OnWords: Regional Expressions Enrich Our Language
When I was growing up, my cousins and I were sometimes accused of being honyocks.
“Honyock” was applied to us by older relatives who were tired of our noise and horseplay and just wanted us to settle down and cut it out already.
Online sources of varying quality contend that “honyock” is either a Hungarian word making fun of country folk or an English word making fun of Hungarians. One source even says that “honyock” comes from German and means “honey chaser.”
Whatever its true derivation, “honyock” has been noted as a somewhat loving pejorative from southeast Kansas all the way to rural Montana, and its use includes the Mennonite stock from which I spring.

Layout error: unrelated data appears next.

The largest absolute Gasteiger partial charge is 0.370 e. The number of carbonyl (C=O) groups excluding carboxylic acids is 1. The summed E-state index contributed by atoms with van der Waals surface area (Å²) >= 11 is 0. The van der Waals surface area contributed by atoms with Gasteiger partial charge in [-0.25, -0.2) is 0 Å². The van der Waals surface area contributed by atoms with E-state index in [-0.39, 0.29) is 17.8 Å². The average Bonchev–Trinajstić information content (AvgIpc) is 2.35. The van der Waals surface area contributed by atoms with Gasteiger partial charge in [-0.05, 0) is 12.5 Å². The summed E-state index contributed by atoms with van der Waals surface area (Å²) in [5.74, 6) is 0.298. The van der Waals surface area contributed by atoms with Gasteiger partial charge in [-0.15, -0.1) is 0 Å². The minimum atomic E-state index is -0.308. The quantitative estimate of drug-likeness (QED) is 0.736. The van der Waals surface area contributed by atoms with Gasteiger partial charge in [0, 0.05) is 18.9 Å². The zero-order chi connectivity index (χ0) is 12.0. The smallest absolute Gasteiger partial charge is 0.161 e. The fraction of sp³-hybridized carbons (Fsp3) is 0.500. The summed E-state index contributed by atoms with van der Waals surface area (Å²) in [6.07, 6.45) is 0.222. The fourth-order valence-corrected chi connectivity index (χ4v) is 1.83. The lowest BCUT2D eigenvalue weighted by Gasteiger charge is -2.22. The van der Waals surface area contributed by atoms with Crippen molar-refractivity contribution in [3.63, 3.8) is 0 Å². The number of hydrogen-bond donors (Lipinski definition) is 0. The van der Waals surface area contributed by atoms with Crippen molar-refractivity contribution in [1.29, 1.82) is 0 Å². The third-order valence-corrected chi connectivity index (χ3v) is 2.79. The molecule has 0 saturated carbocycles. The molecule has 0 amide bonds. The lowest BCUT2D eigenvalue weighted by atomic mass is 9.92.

Aside from reinforcing the unreliability of online sources, the case of “honyock” demonstrates the persistence of colloquial expressions even in the overwhelming presence of the standardized forms of English we’re taught in school.
As online communication threatens to shrink English to a few well-placed letters and increasingly offensive emoji, “honyock” and other down-home words remain.
So be your own linguistic honyock, and take your favorite colloquialism public. Say it loud and say it proud, and increase the richness of English.